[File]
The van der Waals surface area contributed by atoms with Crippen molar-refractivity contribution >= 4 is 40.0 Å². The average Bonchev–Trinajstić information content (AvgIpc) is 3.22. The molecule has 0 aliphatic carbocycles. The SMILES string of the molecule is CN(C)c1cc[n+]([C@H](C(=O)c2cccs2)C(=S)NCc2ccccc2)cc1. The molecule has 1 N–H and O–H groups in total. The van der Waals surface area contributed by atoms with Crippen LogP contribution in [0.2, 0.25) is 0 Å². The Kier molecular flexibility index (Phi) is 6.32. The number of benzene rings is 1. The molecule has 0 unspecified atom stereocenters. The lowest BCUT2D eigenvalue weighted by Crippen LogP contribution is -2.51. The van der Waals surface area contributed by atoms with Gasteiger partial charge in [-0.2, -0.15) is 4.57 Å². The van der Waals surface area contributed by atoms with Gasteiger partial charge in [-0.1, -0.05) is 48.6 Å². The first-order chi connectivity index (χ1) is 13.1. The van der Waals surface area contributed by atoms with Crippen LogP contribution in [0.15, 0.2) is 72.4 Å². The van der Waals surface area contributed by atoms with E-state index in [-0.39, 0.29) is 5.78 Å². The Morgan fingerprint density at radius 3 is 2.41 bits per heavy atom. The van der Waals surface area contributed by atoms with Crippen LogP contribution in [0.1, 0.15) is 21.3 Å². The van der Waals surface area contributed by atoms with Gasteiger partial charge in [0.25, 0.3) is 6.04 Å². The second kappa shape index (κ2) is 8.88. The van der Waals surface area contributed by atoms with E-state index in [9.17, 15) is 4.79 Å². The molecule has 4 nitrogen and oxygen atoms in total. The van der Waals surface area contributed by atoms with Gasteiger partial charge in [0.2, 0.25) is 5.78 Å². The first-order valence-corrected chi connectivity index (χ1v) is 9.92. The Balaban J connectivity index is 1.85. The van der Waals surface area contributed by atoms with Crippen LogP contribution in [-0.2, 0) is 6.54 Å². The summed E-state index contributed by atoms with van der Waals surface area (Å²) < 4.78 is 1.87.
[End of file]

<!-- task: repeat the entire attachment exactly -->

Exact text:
The van der Waals surface area contributed by atoms with Crippen molar-refractivity contribution >= 4 is 40.0 Å². The average Bonchev–Trinajstić information content (AvgIpc) is 3.22. The molecule has 0 aliphatic carbocycles. The SMILES string of the molecule is CN(C)c1cc[n+]([C@H](C(=O)c2cccs2)C(=S)NCc2ccccc2)cc1. The molecule has 1 N–H and O–H groups in total. The van der Waals surface area contributed by atoms with Crippen LogP contribution in [0.2, 0.25) is 0 Å². The Kier molecular flexibility index (Phi) is 6.32. The number of benzene rings is 1. The molecule has 0 unspecified atom stereocenters. The lowest BCUT2D eigenvalue weighted by Crippen LogP contribution is -2.51. The van der Waals surface area contributed by atoms with Gasteiger partial charge in [-0.2, -0.15) is 4.57 Å². The van der Waals surface area contributed by atoms with Gasteiger partial charge in [-0.1, -0.05) is 48.6 Å². The first-order chi connectivity index (χ1) is 13.1. The van der Waals surface area contributed by atoms with Crippen LogP contribution in [0.15, 0.2) is 72.4 Å². The van der Waals surface area contributed by atoms with E-state index in [-0.39, 0.29) is 5.78 Å². The Morgan fingerprint density at radius 3 is 2.41 bits per heavy atom. The van der Waals surface area contributed by atoms with Crippen LogP contribution in [0.1, 0.15) is 21.3 Å². The van der Waals surface area contributed by atoms with Gasteiger partial charge in [0.25, 0.3) is 6.04 Å². The second kappa shape index (κ2) is 8.88. The van der Waals surface area contributed by atoms with E-state index in [9.17, 15) is 4.79 Å². The molecule has 4 nitrogen and oxygen atoms in total. The van der Waals surface area contributed by atoms with Gasteiger partial charge in [0.2, 0.25) is 5.78 Å². The first-order valence-corrected chi connectivity index (χ1v) is 9.92. The Balaban J connectivity index is 1.85. The van der Waals surface area contributed by atoms with Crippen LogP contribution in [-0.2, 0) is 6.54 Å². The summed E-state index contributed by atoms with van der Waals surface area (Å²) < 4.78 is 1.87.